But they’ll always have this one too.
And so many more memories, little and big.
Salk once said,
Our greatest responsibility is to be good ancestors.
Bruce McCain was a good man. A man of rare generosity. A man of good character. A servant leader.
He knows where he was going and to those he left behind –his descendants– this ancestor left a road map of how to do it right.
Elkhart 4 Teens Committed Home Invasion, One Was Killed. Should Survivors Be Serving 50 Years for Murder?
Any day now, the Indiana Supreme Court will make a decision that could give a reprieve to three teens who were convicted of murder – but who actually never killed anyone.
The teens, known as the “Elkhart 4,” were convicted for the October 2012 murder of their accomplice in a home robbery under Indiana’s Felony Murder law, because the killing occurred during the commission of a felony, which heightens the charges.
The homeowner actually pulled the trigger, but all four surviving robbers, Levi Sparks, Jose Quiroz Jr., Blake Layman, and Anthony Sharp Jr., were given 50-year sentences.
Artists Hit the HQ on North 24th Street in Phoenix After GOP Chair Shuts Doors to Precinct Committee Persons Who Call for a Closed GOP Primary. Effort is seen to help McCain.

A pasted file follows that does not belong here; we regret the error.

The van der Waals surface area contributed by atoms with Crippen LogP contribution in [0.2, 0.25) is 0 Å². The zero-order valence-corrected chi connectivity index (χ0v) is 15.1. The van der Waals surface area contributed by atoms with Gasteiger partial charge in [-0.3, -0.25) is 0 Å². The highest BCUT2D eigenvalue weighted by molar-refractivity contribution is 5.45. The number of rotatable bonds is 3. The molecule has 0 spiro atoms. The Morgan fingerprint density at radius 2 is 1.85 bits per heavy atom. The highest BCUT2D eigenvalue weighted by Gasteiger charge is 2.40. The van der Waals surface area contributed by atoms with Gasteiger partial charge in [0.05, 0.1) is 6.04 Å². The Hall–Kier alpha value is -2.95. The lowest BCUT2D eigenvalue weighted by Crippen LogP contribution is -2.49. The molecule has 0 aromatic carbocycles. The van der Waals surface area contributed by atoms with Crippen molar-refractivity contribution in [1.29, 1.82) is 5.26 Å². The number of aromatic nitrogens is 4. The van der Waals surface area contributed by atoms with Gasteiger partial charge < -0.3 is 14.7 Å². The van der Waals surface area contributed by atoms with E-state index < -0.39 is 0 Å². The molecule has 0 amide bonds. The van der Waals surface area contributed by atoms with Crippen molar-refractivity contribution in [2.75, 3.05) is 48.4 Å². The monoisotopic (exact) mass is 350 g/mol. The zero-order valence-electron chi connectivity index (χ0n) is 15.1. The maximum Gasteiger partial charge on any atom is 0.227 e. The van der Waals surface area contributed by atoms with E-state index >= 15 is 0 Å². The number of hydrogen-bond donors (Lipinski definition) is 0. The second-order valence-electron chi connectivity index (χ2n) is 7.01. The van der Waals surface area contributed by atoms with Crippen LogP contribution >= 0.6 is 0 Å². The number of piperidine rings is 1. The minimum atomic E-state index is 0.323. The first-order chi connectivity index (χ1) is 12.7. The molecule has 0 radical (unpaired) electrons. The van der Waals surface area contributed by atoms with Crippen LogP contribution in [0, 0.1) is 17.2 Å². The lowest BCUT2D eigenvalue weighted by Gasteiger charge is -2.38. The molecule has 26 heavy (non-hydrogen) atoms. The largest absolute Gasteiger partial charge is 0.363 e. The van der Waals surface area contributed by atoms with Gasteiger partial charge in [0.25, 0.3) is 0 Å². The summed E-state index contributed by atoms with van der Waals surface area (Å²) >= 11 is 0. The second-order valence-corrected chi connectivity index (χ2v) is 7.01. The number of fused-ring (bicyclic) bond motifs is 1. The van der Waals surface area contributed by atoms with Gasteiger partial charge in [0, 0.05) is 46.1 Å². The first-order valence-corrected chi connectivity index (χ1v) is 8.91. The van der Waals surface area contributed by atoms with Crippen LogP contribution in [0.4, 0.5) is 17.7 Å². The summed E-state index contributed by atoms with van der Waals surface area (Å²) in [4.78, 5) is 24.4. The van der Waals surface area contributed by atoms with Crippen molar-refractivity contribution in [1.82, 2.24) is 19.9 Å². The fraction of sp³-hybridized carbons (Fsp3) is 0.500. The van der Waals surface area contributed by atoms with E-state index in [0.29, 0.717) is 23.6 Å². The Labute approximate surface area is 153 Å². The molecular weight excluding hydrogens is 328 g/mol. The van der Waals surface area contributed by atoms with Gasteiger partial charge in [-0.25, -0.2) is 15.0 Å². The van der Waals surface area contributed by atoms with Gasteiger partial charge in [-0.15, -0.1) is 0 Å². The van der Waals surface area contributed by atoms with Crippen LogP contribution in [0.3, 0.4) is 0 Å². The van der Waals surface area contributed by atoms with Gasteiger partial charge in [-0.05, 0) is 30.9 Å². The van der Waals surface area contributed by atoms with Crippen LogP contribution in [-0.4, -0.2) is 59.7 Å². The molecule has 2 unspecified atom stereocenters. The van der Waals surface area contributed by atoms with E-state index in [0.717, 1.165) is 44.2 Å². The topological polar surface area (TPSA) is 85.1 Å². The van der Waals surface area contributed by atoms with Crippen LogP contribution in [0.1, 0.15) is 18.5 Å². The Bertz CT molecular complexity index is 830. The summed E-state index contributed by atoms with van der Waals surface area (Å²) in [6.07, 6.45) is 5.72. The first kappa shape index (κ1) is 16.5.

John McCain’s battle with the GOP right flank is heating up over the issue of closing the Arizona primary to anyone but registered GOP voters. An executive meeting in Phoenix today has been closed to even GOP Precinct Committee Persons (PCPs).
McCain says he wants a ‘big tent’ in the primaries, but the conservatives in the party believe the long time senator is too liberal and want a choice in the primary election.
The Arizona Republic reports the group of McCain detractors believe the Senator wants the open primary to dilute the impact of conservatives:
The bad blood between McCain and many members of the Republican Party’s right wing is legendary. In January 2014, the state GOP formally censured him as too liberal on issues such as immigration reform. Many of McCain’s critics support the push to close the primary, with the suggestion being that the closer-to-center McCain benefits from the independents voting in the Republican primary.
How much a closed GOP primary would hurt McCain is unclear. In 2008, McCain, the eventual GOP White House nominee, was able to effortlessly win Arizona’s Republican-only presidential preference election, or primary.
A group called ‘End the Reign of John McCain’ is behind the effort to close the primary.
Odd, party leaders would close a meeting to discuss the open primary.